I am pleased that the bill is on the Senate Foreign Relations Committee agenda and thank Senators Kerry, Lugar, Corker and so many others for their support on this effort. I look forward to the bill’ consideration from the Foreign Relations Committee and urge my colleagues to support passage of the bill once it’s been reported.
The Simon Water for the World bill would put the United States in the forefront of providing poor people around the world with a most fundamental need – water. This is not an effort to create vast new programs, but to focus our foreign assistance efforts on a comprehensive, strategic series of investments related to water and sanitation. These are simple, common-sense steps that will make a real difference in people’s lives.
Our legislation would make the US a leader in meeting key Millennium Development Goals for drinking water and sanitation, which is to reduce by half the proportion of people without safe water and sanitation by 2015. The bill targets aid to areas with the greatest need. It helps build the capacity of poor nations to meet their own water and sanitation challenges.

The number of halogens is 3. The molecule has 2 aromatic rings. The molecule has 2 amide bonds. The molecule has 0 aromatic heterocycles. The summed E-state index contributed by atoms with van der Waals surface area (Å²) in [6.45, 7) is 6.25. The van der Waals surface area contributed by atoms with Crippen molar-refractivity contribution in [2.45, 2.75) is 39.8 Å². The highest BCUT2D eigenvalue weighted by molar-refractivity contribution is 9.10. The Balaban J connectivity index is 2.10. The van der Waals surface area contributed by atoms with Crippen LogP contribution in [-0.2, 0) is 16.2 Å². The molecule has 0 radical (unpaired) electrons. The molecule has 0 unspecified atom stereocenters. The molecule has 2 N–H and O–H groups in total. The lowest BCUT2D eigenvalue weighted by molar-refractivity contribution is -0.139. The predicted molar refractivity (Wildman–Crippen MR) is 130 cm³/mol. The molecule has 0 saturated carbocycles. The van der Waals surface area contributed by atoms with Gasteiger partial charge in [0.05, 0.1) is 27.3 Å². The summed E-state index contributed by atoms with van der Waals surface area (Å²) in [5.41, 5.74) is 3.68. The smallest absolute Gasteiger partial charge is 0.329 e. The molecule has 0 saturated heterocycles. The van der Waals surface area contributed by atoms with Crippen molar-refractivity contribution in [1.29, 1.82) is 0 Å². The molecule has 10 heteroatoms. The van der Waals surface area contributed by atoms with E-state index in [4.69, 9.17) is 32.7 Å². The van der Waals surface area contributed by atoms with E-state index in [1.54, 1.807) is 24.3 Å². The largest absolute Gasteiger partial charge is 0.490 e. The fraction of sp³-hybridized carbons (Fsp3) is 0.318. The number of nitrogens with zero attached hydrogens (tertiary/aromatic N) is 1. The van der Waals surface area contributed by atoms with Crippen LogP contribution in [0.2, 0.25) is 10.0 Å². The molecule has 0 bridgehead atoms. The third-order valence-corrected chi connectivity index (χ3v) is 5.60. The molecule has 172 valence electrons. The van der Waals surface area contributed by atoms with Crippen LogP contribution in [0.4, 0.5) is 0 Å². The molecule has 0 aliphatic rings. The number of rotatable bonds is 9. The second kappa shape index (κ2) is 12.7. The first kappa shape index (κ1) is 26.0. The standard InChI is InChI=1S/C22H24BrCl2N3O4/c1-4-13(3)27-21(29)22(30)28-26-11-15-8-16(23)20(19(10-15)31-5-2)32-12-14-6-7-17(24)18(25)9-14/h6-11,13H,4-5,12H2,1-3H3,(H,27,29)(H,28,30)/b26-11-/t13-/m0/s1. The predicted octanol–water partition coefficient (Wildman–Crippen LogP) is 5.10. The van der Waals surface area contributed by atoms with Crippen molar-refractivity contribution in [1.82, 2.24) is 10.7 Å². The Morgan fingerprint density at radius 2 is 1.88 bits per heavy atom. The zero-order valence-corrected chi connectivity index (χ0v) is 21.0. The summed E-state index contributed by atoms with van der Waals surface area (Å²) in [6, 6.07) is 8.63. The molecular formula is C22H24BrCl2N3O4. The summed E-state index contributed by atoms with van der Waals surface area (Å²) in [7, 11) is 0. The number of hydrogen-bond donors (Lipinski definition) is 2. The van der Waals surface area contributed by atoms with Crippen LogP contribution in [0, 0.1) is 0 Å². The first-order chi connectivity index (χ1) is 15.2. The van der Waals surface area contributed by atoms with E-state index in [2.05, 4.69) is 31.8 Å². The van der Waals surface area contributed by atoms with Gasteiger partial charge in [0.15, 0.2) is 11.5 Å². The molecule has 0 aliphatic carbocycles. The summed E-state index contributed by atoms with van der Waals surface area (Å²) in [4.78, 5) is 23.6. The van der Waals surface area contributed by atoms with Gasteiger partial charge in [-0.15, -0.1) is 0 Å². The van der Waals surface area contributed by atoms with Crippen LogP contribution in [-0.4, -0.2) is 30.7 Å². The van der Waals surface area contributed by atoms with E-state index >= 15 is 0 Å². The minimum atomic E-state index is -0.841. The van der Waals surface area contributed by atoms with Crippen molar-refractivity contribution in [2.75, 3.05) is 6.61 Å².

The Water for the World Act also supports research on clean water technologies and regional partnerships to find solutions to shared water challenges. The bill provides technical assistance -- best practices, credit authorities, and training -- to help countries expand access to clean water and sanitation. Our development experts will design the assistance based on local needs.
The bill would also strengthen the capacity of USAID and the State Department to implement development assistance efforts related to water and ramp up US developmental and diplomatic leadership.
I know that these steps do make a difference. On a recent trip to east Africa, I saw American development assistance in Tanzania, the Democratic Republic of Congo, Ethiopia, and Sudan and had an opportunity to look at a number of global health programs including clean water and sanitation.